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Blog Enforcing contracts in China: Time to rely on written agreements again

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Enforcing contracts in China: Time to rely on written agreements again

by Bobby Lee | 25 May 2016

Enforcing_contracts_in_China.jpgContract law in China

Given China's notorious past of countless deals falling through due to lack of transparency and a legal system that has struggled to keep up with its rapid development, you'd be forgiven for thinking that enforcing contracts in China lags far behind the rest of the western world.

In reality, this is far from the truth. In fact, a data collection performed in June 2015 by The World Bank Group on enforcing contracts places China at no.7, well above 'more developed' countries the likes of Germany (12), France (14) and Luxembourg (17). This is certainly a testament to China's ongoing commitment to provide legal transparency to the foreign companies/individuals that conduct business here.

China has made huge strides in terms of contract law that have helped make written agreements more reliable than they were before, but the country is still struggling to get rid of its bad rap due to cases where problems occasionally stem from the original drawing up of the contract itself.

In this blog from Hongda let's take a look at the necessary measures that should be taken when enforcing contracts in China...

1) The contract should be written in Chinese

Ensuring that the contract is written in Chinese is an absolute necessity when doing business in China. For obvious reasons this helps to communicate the terms of a contract in your Chinese partners' native tongue, ensuring that they understand all of the stipulations of the intended agreement. The translation must be done by an individual with the necessary legal expertise and qualifications. The terms need to be communicated in an official, legal manner that other third-party translators may be unqualified to do.

By dictating the terms of the contract in English first, you will have peace of mind in knowing that everything you have communicated can be thoroughly understood. However, it is important to note that using English to draw up a contract that is translated into Chinese requires one to specify which language should be used if there is a breach of contract. The contract needs to have an official language, so for the sake of avoiding confusion, additional legal fees, and possibly more legal issues, it is advised to keep the official language as Chinese.

2) The contract should be localized

This deals with writing the contract in such a way that it is enforceable in a local Chinese court. A lot of foreign businesses draw up contract terms without taking China's legal system into consideration or ensuring that they are governed by Chinese law, giving them a much smaller chance of negotiating legal proceedings that lead to a favorable outcome. Drawing up contracts that are intended to be governed by overseas courts will help very little in a Chinese court. It is up to foreign businesses to ensure that local contracts can be applied to Chinese law, and this is especially important when entering into a joint venture in China with a local partner.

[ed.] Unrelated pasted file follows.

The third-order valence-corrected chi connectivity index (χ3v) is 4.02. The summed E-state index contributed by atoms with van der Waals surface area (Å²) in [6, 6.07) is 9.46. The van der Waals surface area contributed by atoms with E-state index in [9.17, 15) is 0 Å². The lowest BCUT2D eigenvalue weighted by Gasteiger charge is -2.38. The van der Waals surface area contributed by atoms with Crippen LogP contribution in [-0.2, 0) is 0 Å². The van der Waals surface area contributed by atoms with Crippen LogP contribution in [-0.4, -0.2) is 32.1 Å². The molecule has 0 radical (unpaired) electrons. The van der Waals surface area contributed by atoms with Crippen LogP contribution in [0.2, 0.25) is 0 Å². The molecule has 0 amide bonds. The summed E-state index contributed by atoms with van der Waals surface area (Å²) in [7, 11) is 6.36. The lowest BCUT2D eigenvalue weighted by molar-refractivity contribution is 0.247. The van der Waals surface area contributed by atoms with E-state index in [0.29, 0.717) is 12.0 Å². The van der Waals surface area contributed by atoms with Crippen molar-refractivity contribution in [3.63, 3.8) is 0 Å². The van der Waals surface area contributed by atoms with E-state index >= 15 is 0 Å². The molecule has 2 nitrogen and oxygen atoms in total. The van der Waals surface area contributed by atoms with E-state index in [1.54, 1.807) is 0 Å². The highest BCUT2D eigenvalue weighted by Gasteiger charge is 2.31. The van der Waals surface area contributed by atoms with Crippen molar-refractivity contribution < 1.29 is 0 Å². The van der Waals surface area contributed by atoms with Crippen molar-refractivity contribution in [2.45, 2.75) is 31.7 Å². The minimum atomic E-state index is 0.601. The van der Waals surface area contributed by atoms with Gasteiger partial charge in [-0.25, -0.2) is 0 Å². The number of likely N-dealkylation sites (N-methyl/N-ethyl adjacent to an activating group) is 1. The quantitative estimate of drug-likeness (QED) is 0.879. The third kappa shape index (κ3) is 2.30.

3) The contract terms should be very specific

When it comes down to the terms of a contract, there is nothing like being too specific. The only way that foreign businesses can truly protect their interests is to clearly outline their terms and expectations. This goes back to the point of translating the contract. It is of vital importance that the finer details of one's terms are translated in a way that ensures that both parties understand what they are liable for should there be a breach of contract.


 

Conclusion

The message here is that for Chinese contracts to be enforceable they need to be compliant with local Chinese law.

This means getting a qualified translator to thoroughly communicate the specifics of the terms to ensure that they have legal standing within China.

The myth that Chinese contracts are worth little more than the paper they are written on is a huge misconception about doing business in China. They just need to be written and communicated in a way that ensures they 'speak' your Chinese partners' language!

What is your experience with enforcing contracts in China? Do you have any horror or success stories to share with our community? Please let us know by adding a comment below this blog post!


 

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Topics: Chinese Law

Bobby Lee

Bobby Lee

Senior consultant at Hongda Business Services

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